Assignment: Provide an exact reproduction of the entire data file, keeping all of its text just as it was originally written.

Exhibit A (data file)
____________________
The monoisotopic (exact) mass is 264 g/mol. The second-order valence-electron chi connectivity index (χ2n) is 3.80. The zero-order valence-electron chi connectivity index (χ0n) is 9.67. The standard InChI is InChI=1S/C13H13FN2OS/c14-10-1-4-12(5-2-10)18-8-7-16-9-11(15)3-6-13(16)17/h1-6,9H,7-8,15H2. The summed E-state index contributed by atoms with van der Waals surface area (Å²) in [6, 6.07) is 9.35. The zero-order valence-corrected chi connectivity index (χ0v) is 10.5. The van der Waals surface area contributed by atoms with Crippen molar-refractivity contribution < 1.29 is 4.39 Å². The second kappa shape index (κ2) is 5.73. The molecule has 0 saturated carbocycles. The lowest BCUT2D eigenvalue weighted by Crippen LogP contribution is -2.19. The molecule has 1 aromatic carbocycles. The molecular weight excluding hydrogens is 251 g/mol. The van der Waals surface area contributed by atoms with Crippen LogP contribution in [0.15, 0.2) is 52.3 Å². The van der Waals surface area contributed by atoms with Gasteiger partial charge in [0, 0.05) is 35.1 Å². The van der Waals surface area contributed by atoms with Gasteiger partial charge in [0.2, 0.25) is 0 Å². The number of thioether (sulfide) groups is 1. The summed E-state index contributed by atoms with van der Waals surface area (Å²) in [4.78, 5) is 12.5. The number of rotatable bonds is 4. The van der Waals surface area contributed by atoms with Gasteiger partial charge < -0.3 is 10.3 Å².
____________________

The monoisotopic (exact) mass is 264 g/mol. The second-order valence-electron chi connectivity index (χ2n) is 3.80. The zero-order valence-electron chi connectivity index (χ0n) is 9.67. The standard InChI is InChI=1S/C13H13FN2OS/c14-10-1-4-12(5-2-10)18-8-7-16-9-11(15)3-6-13(16)17/h1-6,9H,7-8,15H2. The summed E-state index contributed by atoms with van der Waals surface area (Å²) in [6, 6.07) is 9.35. The zero-order valence-corrected chi connectivity index (χ0v) is 10.5. The van der Waals surface area contributed by atoms with Crippen molar-refractivity contribution < 1.29 is 4.39 Å². The second kappa shape index (κ2) is 5.73. The molecule has 0 saturated carbocycles. The lowest BCUT2D eigenvalue weighted by Crippen LogP contribution is -2.19. The molecule has 1 aromatic carbocycles. The molecular weight excluding hydrogens is 251 g/mol. The van der Waals surface area contributed by atoms with Crippen LogP contribution in [0.15, 0.2) is 52.3 Å². The van der Waals surface area contributed by atoms with Gasteiger partial charge in [0, 0.05) is 35.1 Å². The van der Waals surface area contributed by atoms with Gasteiger partial charge in [0.2, 0.25) is 0 Å². The number of thioether (sulfide) groups is 1. The summed E-state index contributed by atoms with van der Waals surface area (Å²) in [4.78, 5) is 12.5. The number of rotatable bonds is 4. The van der Waals surface area contributed by atoms with Gasteiger partial charge < -0.3 is 10.3 Å².